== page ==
I hope this true story warms your heart, and the recipe warms your tummy.  Please visit & “Like”  Lindsey on Facebook at https://www.facebook.com/LindseyOConnorAuthor and tell her I sent you.  (I also write a story of Lindsey bringing me a wonderful Greek meal, including a favorite recipe,  watermelon mint feta salad,  in our book, We Laugh, We Cry, We Cook.)

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Becky’s Quick n’ Easy (Award-Winning!) Chipotle Chili

1 ½ lb.  ground beef or buffalo (if you have leftover roast or other beef, you can dice that up and throw it in too)

1 onion diced (if you like onions)

1 clove garlic, peeled

1 large (28 oz) can of fire roasted diced tomatoes

2 – 3 chipotle peppers in adobe sauce (a little can in the Mexican food aisle… — you can freeze the leftover ones in a Ziploc bag to use in another recipe or salsa)

1 can (15 oz) Ranch Style Beans, with liquid

1 can (15 oz) Kidney or Black Beans, with the liquid

1 t. salt

1/2 t. pepper

1 t. chili powder

1 t. smoked paprika 

1 T. cumin

1 T.  brown sugar

Directions:

Brown the beef with onion in a big pot. Meanwhile,using a food processor or blender,  blend the big can of  tomatoes with the chipotle peppers and clove of garlic.   (If you want some chunks of tomato in your chili, don’t blend the whole can. But my husband Greg thinks I’m trying to kill him if there’s any visible chunks of anything but meat and beans in his chilli.) 

Add the blended tomato mixture to the pot,  then add the 2 cans of beans, and the rest of the seasonings, tasting as you go to make it balanced as you like it. Adding more sweet, or heat, or salt until you just love it.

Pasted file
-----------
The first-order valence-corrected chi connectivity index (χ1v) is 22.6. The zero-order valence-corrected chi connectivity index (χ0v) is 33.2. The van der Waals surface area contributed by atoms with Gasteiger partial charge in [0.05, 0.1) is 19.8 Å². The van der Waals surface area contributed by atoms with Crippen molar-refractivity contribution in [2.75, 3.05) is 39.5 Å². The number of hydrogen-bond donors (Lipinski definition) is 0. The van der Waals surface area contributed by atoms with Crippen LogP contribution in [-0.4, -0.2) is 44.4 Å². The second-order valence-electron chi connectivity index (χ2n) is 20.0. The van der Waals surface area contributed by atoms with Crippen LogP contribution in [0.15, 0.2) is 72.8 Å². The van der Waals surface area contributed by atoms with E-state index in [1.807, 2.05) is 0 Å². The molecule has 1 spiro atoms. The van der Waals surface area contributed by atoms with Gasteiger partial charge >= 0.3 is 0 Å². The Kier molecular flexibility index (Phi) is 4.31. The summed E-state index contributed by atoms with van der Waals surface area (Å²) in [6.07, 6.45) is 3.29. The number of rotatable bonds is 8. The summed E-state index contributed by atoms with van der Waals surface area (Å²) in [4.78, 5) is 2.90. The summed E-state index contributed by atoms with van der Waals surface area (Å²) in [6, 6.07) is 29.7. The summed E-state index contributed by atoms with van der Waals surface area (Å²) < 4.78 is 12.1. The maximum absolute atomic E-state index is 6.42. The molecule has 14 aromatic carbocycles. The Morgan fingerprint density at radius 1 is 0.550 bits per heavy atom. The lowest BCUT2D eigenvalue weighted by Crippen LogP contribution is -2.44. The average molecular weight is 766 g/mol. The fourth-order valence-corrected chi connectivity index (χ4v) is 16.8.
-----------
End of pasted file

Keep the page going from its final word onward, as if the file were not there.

Heat on med high and then turn down and simmer on low, for about 15 minutes, stirring often. (You can simmer it longer, but typically my family is in a hurry to eat it, and it doesn’t take long to be edible and yummy.)

You can top with sour cream or Greek yogurt, shredded cheese, jalapenos, diced avocado, green onions, chopped cilantro, crumbled tortilla chips… whatever you like. 

Always a hit with hot buttered corn muffins.

 

 


Solitude, Self-Care & Tortellini Soup (Welcome Author & Guest Blogger Lucille Zimmerman)

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(Becky) I’m thrilled to share our blog today with new author, compassionate therapist, and dear friend, Lucille Zimmerman. We’re celebrating the fresh release of her new book on self-care for women titled Renewed: Finding Your Inner Happy in an Overwhelmed World.

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I was thrilled to endorse it and wrote: “This is a book that I want to give to every woman I know. It contains wisdom I wish I had at twenty, and reminders I still need at mid-life, to regularly refill my own well. Lucille shows that in order to have something to give to those we love, we have to replenish our physical, spiritual and emotional energy. With wonderful personal stories and a therapist’s keen insight, Renewed, is a like a cup of cold water to women who are parched for permission to take care of themselves.”

Seriously, you gotta get this book.  Even better, pamper yourself futher and  read it while you sip her comforting recipe for Tortellini Soup with Italian Sausage.

Below are some personal words, a short excerpt on self-care and Lucille’s soup recipe. One of the reasons she loves it is because it allows her to chop veggies, a calming and centering activity for her. Enjoy!

Guest Blogger Lucille Zimmerman, Author of Renewed

Guest Blogger Lucille Zimmerman, Author of Renewed

(Lucille)